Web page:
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Sinbreed - IV

Sinbreed - IV

Label : Massacre | Archive under heavy / power metal

Release type: Full-length CD

Nima : Sinbreed – the band with initially (ex-) members of, among others, Neoshine, Seventh Avenue and Blind Guardian in the ranks – is now a well-known name in (European) power metal. Between 2010-2016 the band released three strong albums full of solid, typical German, power/speed metal in the veins Gamma Ray, Edguy, Iron Savior, Blind Guardian, which I really appreciated.

Musically not much has changed on the fourth LP and the band – fortunately – continues on the same path. The typical German power/speed metal is sounds quite tasty and meets the quality standards that we are used to. Again the gentlemen have managed to pack the songs with powerful riffs and catchy melodies and ditto vocal lines. Still the album sounds different and that has mainly to do with the vocals. Singer Herbie Langhans (Avantasia, ex-Seventh Avenue a.o.), whose voice in my opinion was very decisive for the Sindbreed sound, left the band earlier this year. His position has been filled by young Dutch talent Nick Holleman. That Holleman is an excellent vocalist we already knew through his involvement with Trance, Vicious Rumors and his own Powerized, and also in Sinbreed he convinces of his abilities and qualities. His high, typical power metal voice also fits well with Sinbreed. It’s just that he is a completely different singer than Langhans. With Langhans on the vocals, the music had something dark and (in my opinion) something mysterious about it. Moreover, his voice provided the distinctive factor and recognizability. With Holleman's voice the whole not only sounds more melodic, but since he has a more "standard" power metal voice compared to his predecessor, that distinctive factor and the recognizability is more or less gone.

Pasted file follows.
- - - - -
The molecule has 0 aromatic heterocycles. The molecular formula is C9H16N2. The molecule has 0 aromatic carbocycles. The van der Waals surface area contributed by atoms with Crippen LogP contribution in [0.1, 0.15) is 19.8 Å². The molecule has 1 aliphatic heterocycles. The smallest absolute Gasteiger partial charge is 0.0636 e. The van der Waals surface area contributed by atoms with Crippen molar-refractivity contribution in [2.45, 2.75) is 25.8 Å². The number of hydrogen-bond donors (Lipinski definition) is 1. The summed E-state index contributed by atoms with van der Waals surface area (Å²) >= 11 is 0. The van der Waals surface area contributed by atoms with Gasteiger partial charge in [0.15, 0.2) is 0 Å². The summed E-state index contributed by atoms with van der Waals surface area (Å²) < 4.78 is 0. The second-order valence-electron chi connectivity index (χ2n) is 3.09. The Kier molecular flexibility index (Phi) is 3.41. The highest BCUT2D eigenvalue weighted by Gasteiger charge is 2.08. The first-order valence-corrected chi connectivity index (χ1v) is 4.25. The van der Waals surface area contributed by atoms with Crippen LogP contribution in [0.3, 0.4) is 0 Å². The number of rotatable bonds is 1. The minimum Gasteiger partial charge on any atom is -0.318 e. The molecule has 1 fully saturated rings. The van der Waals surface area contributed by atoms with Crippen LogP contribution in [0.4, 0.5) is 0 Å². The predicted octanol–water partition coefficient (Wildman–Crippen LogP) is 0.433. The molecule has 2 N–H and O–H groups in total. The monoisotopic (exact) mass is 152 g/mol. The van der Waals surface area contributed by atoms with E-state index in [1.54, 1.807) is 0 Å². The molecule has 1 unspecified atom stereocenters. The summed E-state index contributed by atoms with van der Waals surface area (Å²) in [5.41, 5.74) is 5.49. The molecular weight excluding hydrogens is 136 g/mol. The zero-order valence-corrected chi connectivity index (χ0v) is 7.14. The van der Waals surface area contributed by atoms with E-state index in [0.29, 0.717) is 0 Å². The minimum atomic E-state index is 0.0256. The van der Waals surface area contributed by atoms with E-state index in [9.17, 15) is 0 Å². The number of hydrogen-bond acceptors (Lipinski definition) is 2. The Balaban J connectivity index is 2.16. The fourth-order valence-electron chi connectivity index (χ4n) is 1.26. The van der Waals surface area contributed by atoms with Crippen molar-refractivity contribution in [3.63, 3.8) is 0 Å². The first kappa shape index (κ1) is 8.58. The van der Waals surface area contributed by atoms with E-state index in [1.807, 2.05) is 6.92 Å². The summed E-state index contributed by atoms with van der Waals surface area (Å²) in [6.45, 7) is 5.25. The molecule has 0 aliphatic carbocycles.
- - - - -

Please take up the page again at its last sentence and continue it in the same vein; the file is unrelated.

Don’t get me wrong though, because as said, 'IV' has ten strong songs that leave nothing to be desired on both the instrumental and the vocal levels. It’s just that the band has lost a lot of its own identity and that you have to get used to the new (vocal) sound. Fortunately, what is not lost is the memorability. The songs already make a lasting impression after a single listen and become more and more recognizable with every spin. I must say that I’m less enthusiastic about the (for my taste too) happy 'Final Call' and that I have to get used to the modern influences in 'At Least I Am' (a solid track nevertheless), but that doesn’t kill the joy. Finally, sound-technical (again Markus Teske) the albums is also in a great shape and all in all we have a great power metal album that will definitely apply to fans of aforementioned bands and co..

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